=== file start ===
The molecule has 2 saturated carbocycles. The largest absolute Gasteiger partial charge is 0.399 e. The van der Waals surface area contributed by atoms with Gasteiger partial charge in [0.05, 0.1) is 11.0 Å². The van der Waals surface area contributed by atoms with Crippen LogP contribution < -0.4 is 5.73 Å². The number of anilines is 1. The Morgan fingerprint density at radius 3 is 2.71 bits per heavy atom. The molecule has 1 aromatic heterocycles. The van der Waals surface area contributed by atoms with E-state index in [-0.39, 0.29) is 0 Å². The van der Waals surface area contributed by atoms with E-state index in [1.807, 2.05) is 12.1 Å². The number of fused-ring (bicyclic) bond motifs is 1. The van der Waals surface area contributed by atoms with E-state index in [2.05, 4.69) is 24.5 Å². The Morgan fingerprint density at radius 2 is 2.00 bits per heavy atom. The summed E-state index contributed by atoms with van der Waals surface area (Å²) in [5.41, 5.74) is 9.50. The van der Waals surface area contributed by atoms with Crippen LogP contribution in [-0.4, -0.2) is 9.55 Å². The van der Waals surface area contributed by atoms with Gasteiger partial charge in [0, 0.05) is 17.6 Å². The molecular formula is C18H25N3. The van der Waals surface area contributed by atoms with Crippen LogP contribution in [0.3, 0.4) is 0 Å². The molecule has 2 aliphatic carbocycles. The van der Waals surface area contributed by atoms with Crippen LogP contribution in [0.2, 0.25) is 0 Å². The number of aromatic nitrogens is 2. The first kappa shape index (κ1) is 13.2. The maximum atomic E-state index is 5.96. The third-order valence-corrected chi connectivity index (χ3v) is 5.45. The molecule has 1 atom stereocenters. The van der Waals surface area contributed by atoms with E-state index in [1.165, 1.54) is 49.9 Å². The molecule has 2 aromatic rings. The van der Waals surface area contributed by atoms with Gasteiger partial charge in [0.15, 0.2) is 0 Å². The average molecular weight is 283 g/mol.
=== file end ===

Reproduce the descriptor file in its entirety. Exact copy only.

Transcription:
The molecule has 2 saturated carbocycles. The largest absolute Gasteiger partial charge is 0.399 e. The van der Waals surface area contributed by atoms with Gasteiger partial charge in [0.05, 0.1) is 11.0 Å². The van der Waals surface area contributed by atoms with Crippen LogP contribution < -0.4 is 5.73 Å². The number of anilines is 1. The Morgan fingerprint density at radius 3 is 2.71 bits per heavy atom. The molecule has 1 aromatic heterocycles. The van der Waals surface area contributed by atoms with E-state index in [-0.39, 0.29) is 0 Å². The van der Waals surface area contributed by atoms with E-state index in [1.807, 2.05) is 12.1 Å². The number of fused-ring (bicyclic) bond motifs is 1. The van der Waals surface area contributed by atoms with E-state index in [2.05, 4.69) is 24.5 Å². The Morgan fingerprint density at radius 2 is 2.00 bits per heavy atom. The summed E-state index contributed by atoms with van der Waals surface area (Å²) in [5.41, 5.74) is 9.50. The van der Waals surface area contributed by atoms with Crippen LogP contribution in [-0.4, -0.2) is 9.55 Å². The van der Waals surface area contributed by atoms with Gasteiger partial charge in [0, 0.05) is 17.6 Å². The molecular formula is C18H25N3. The van der Waals surface area contributed by atoms with Crippen LogP contribution in [0.3, 0.4) is 0 Å². The molecule has 2 aliphatic carbocycles. The van der Waals surface area contributed by atoms with Crippen LogP contribution in [0.2, 0.25) is 0 Å². The number of aromatic nitrogens is 2. The first kappa shape index (κ1) is 13.2. The maximum atomic E-state index is 5.96. The third-order valence-corrected chi connectivity index (χ3v) is 5.45. The molecule has 1 atom stereocenters. The van der Waals surface area contributed by atoms with E-state index in [1.165, 1.54) is 49.9 Å². The molecule has 2 aromatic rings. The van der Waals surface area contributed by atoms with Gasteiger partial charge in [0.15, 0.2) is 0 Å². The average molecular weight is 283 g/mol.